Peter Carey, two time winner of the Man Booker Prize and three time winner of the Miles Franklin Award, answers Ten Terrifying Questions

by |February 20, 2012

The Booktopia Book Guru asks

Peter Carey

two time winner of the Man Booker Prize and three time winner of the Miles Franklin Award, author of  Parrot and Olivier in America, My Life As A Fake, The Unusual Life Of Tristan Smith, The Tax Inspector, Bliss, Illywhacker, Jack Maggs and many more…

including his new novel
The Chemistry of Tears

Ten Terrifying Questions


1. To begin with why don’t you tell us a little bit about yourself – where were you born? Raised? Schooled?

I was born in Bacchus Marsh, Victoria, where I grew up above my parents’ car business and spent many happy hours with my grandfather with whom I shot rabbits and collected cow pats for his manure heap. I went to the local state school and then travelled though time and space to Geelong Grammar. Years later, when I came to write Parrot and Olivier in America, I understood I had received a very good schooling in the class system.

2. Where did you want to be when you were twelve, eighteen and thirty? And why?

Photo: Andrew Kelly

Photo: Andrew Kelly

I’ll interpret that “where” as being about geography. I’ve always wished to live where I was living. My fate has been to live in many places, many of them, it seems, by accident. Bacchus Marsh, Geelong, Melbourne, London, Melbourne, Sydney, Yandina, Bellingen, Sydney and now New York. I believe my experience of being sent away to boarding school so young (I was 11) made it very easy for me to adapt to totally new environments. You only leave home once.

3. What strongly held belief did you have at eighteen that you do not have now?

That the world would last forever

4. What were three works of art – book or painting or piece of music, etc – you can now say, had a great effect on you and influenced your own development as a writer?

As I Lay Dying by William Faulkner, The King James Bible, Ulysses by James Joyce

5. Considering the innumerable artistic avenues open to you, why did you choose to write a novel?

It costs nothing but the price of the paper and a pen.

6. Please tell us about your latest novel…

If it takes a certain talent to write a novel it takes a completely different one to summarise it in in a couple of hundred words. I don’t have the second one. Might I refer you to the back of the very beautiful Penguin Books Australia edition of The Chemistry of Tears?

(BBGuru: Sure thing, Mr Carey… And here is the blurb on the back of the very beautiful Penguin Books Australia edition of The Chemistry of Tears? –

When her lover dies suddenly, all Catherine has left is her work.

The long affair had been kept secret from their colleagues at London’s Swinburne Museum and now she must grieve in private. Or almost. In an act of compassion, the head of her department gives Catherine a very particular project, something to cling onto: a box of intricate clockwork parts that appear to be the remains of a nineteenth-century automaton, a beautiful mechanical bird.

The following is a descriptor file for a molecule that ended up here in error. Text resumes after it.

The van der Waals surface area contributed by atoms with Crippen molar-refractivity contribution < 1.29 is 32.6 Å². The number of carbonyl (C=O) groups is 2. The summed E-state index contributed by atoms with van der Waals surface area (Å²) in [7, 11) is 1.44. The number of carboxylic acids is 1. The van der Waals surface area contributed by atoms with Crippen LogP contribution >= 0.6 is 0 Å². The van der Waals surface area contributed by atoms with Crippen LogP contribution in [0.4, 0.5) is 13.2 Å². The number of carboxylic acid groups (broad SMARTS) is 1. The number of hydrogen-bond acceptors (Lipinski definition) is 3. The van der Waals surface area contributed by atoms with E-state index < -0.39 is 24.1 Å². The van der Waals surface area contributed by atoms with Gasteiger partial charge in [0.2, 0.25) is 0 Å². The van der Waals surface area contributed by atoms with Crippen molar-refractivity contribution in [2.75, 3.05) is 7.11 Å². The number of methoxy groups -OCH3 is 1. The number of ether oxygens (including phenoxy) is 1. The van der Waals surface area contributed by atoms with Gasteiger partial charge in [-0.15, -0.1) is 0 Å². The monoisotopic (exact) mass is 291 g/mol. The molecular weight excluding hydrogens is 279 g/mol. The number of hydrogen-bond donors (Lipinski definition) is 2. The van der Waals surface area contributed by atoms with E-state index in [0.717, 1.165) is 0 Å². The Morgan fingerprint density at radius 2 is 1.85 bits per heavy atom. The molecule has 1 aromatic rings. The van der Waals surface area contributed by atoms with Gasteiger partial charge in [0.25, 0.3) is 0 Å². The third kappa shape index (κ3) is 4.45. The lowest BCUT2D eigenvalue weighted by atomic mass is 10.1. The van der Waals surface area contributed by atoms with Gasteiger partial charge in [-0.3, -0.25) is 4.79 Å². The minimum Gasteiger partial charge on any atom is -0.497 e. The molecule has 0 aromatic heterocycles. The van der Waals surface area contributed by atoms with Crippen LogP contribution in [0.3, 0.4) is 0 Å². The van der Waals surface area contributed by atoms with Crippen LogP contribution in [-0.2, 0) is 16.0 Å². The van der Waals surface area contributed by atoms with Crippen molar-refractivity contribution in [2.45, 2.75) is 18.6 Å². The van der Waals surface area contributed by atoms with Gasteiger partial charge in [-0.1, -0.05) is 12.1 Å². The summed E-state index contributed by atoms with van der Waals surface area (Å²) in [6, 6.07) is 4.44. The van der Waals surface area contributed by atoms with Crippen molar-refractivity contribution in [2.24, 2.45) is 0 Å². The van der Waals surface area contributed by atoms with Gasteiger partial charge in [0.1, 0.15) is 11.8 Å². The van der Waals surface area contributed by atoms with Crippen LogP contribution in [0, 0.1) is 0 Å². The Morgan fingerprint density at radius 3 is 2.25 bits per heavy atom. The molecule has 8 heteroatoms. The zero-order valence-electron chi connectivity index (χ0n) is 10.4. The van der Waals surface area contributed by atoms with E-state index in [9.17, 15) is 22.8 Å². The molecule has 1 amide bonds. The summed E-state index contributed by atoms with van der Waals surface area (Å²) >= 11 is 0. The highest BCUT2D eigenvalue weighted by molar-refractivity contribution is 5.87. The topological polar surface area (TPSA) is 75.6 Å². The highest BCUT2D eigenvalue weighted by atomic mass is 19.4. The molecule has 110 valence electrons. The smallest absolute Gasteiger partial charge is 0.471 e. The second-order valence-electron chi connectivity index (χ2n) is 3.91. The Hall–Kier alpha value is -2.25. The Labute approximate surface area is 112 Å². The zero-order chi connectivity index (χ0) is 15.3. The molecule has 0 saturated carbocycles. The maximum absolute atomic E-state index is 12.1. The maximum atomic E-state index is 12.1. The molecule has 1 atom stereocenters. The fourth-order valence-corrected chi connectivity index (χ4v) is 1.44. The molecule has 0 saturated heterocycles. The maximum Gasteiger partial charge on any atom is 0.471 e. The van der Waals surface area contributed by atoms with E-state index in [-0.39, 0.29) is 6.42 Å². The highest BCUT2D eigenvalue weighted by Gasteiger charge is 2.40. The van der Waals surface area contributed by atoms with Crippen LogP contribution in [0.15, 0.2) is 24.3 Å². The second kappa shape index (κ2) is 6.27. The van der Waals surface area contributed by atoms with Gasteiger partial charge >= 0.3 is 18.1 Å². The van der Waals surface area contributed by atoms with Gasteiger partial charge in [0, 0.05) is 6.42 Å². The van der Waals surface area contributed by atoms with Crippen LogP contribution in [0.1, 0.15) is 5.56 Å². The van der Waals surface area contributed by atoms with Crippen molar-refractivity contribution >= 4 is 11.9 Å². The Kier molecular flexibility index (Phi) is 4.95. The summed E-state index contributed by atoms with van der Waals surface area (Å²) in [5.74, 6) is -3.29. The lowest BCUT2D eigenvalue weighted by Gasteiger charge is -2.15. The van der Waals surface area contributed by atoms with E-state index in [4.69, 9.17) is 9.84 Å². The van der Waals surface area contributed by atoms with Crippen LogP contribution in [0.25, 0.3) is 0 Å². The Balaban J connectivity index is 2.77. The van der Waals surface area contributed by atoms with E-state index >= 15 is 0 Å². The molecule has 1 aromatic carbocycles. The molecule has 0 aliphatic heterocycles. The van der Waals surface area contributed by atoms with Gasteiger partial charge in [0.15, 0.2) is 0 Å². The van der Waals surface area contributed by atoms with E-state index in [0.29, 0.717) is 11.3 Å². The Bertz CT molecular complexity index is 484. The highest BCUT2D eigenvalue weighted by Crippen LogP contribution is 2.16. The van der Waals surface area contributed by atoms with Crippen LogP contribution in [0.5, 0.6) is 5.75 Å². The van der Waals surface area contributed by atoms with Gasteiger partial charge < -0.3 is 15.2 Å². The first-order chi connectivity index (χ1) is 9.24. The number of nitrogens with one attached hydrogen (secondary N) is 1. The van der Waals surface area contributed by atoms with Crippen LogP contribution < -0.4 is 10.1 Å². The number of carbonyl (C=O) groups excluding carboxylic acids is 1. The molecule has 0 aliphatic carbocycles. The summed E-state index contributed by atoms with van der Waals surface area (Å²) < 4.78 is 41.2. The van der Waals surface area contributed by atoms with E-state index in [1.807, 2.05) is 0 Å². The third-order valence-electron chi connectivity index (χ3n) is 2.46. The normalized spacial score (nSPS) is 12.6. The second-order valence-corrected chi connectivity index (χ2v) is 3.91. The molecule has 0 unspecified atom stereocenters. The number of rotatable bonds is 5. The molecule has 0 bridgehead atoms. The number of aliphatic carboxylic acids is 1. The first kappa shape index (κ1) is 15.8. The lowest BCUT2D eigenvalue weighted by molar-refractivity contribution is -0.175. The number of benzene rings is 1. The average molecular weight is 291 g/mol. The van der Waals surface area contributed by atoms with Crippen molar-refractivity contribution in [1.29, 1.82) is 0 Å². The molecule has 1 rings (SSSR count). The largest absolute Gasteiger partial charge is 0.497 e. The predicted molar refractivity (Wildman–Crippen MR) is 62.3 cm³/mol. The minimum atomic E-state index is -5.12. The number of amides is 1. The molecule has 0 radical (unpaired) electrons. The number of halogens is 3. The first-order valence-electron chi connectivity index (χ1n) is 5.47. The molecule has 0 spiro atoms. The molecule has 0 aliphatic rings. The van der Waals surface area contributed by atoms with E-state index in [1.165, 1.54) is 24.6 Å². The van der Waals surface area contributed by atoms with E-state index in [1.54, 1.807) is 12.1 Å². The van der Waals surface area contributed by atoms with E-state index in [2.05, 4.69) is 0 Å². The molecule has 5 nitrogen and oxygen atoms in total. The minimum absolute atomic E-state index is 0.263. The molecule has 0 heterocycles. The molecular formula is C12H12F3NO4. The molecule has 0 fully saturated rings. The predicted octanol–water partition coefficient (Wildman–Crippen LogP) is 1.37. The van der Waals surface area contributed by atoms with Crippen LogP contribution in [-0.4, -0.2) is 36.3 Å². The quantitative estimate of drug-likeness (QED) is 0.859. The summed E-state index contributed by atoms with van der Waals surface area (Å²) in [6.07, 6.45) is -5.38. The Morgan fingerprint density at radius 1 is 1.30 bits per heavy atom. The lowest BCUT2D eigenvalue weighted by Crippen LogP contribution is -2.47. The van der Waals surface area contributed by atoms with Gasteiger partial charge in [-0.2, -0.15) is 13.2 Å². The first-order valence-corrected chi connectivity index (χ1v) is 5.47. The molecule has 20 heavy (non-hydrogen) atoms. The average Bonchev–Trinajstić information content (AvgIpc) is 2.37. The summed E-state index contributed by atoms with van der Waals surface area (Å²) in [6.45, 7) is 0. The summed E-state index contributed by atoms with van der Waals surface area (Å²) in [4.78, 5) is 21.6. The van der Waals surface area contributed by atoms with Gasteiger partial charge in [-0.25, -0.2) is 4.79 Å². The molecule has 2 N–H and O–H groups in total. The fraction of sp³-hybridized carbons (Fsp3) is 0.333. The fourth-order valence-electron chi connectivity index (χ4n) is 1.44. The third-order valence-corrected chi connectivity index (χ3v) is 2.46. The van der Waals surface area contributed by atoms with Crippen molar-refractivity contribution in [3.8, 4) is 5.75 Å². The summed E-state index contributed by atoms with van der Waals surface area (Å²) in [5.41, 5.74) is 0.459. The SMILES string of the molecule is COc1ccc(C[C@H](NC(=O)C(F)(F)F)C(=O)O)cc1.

Once she discovers that the box also contains the diary of the man who commissioned the machine, one obsession merges into another. Who was Henry Brandling? Who was the mysterious, visionary clockmaker he hired to make a gift for his ailing son? And what was the end result that now sits in pieces in Catherine’s her studio?

The Chemistry of Tears is a portrait of love and loss that is both wildly entertaining and profoundly moving, simultaneously delicate and anarchic.

At its heart is an image only the masterful Peter Carey could breathe such life into – an object made of equal parts magic, love, madness and science, a delight that contains the seeds of our age’s downfall.)

Click here to buy The Chemistry of Tears from Booktopia, Australia’s No.1 Online Book Shop

7. What do you hope people take away with them after reading your work?

A sense of the sheer wonder of human ingenuity, and all the very intense feelings of love and loss we are prey to.

8. Whom do you most admire in the realm of writing and why?

The mansion of literature does have so many, many rooms. Perhaps I would look to the foundation and then I would put, on the north side, The King James Bibles, and in the south, The Plays of William Shakespeare. Giants can then dance in the rooms upstairs.

9. Many artists set themselves very ambitious goals. What are yours?

To write a great book.

10. What advice do you give aspiring writers?

Don’t take advice from anyone.

Peter, thank you for playing…

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About the Contributor

While still in his twenties, John Purcell opened a second-hand bookshop in Mosman, Sydney, in which he sat for ten years reading, ranting and writing. Since then he has written, under a pseudonym, a series of very successful novels, interviewed hundreds of writers about their work, appeared at writers’ festivals, on TV (most bizarrely in comedian Luke McGregor’s documentary Luke Warm Sex) and has been featured in prominent newspapers and magazines. ​Now, as the Director of Books at, Australia’s largest online bookseller, he supports Australian writing in all its forms. He lives in Sydney with his wife, two children, three dogs, five cats, unnumbered gold fish and his overlarge book collection. His novel, The Girl on the Page, will be published by HarperCollins Australia in October, 2018.

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